Ongoing market disruption can present many opportunities, as EY illustrates in its latest Global PE Watch. “Ten years ago, who would have considered that Amazon would someday have an interest in Whole Foods or that Walmart would acquire Bonobos? Strategic acquirers are casting wider nets as they look to remain relevant in a world of increasing disruption and uncertainty. Viewing disruptive forces as a chance to market to a wider array of buyers is a significant opportunity.”
Opportunities and threats from digital disruption increasingly need to be factored in because these will affect how the asset is positioned for sale. “Think back to the rapid emergence of Uber technology, which has clearly impacted the transportation sector,” asks Fredrik Bürger, private equity operating partner at EY UK & Ireland. This knowledge about emerging technology transforms how one views such competitive arenas. Indeed, companies now are regularly conceived, launched and able to disrupt entire industries in less time than the average private equity holding period.
Identifying the buyer
While a potential buyer pool will evolve over time, vendors cannot start working on it early enough. “Targeting as many as five buyers from the outset, creating bespoke equity stories for each and refining this through the holding period are essential steps. PE firms today must customize the vendor package — hoping for broad market appeal won’t work,” says Honnywill.
This means identifying information gaps and key buyer questions, targeting timelines that maximize returns and aligning key stakeholders. Whether the exit is conducted through a single buyer or auction process, working with potential buyers through the holding period is invaluable.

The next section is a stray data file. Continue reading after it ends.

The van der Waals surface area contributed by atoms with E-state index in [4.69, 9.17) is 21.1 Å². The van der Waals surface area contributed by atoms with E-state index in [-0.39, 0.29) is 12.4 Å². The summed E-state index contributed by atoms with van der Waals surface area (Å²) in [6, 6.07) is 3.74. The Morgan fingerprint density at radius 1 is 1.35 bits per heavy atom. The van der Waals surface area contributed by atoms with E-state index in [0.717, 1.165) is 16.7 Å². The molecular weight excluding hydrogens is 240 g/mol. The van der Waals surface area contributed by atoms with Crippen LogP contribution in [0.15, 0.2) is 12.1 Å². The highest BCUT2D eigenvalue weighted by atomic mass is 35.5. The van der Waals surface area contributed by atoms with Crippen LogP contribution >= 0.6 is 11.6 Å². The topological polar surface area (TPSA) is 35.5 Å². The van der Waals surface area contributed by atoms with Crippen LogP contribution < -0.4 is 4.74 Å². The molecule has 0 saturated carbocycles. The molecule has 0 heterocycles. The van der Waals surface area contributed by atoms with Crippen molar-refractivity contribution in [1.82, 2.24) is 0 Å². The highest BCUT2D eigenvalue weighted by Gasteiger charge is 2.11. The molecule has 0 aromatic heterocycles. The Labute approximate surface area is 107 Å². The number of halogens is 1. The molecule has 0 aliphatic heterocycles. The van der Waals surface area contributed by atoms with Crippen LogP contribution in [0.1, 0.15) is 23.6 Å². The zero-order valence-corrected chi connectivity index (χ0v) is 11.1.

John van Rossen, EY EMEIA Private Equity Leader, refers to an example from an EY project in which a proactive origination strategy enabled a private equity firm to beat a corporate bidder at auction. That corporate rival immediately became a leading potential buyer of the asset upon exit.
“From very early on, the sales team was in touch with the corporate, determining what they needed from the acquisition,” he says. “There was an ongoing dialogue with the corporate about what it needed to look like on exit in terms of operations, client base and the product shelf.”
The maxim is start early: focus on exit at the beginning, devoting resources to keeping contact with potential buyers to create a business that fits their requirements. To offer the best price, any potential buyer will need to be convinced that the asset is a strong fit, able to generate ongoing value for its new owners over the long term.
EY research found that the equity return from private equity exits is more than three times that of public company benchmarks; the additional return above and beyond public comparables is largely a function of strategic and operational improvements in the company.
But the value of the latter can only be realized if purchasers are convinced that the improvements are a good fit for their needs and, hence, worth paying for. The best way to ensure that is consulting with them over a protracted period.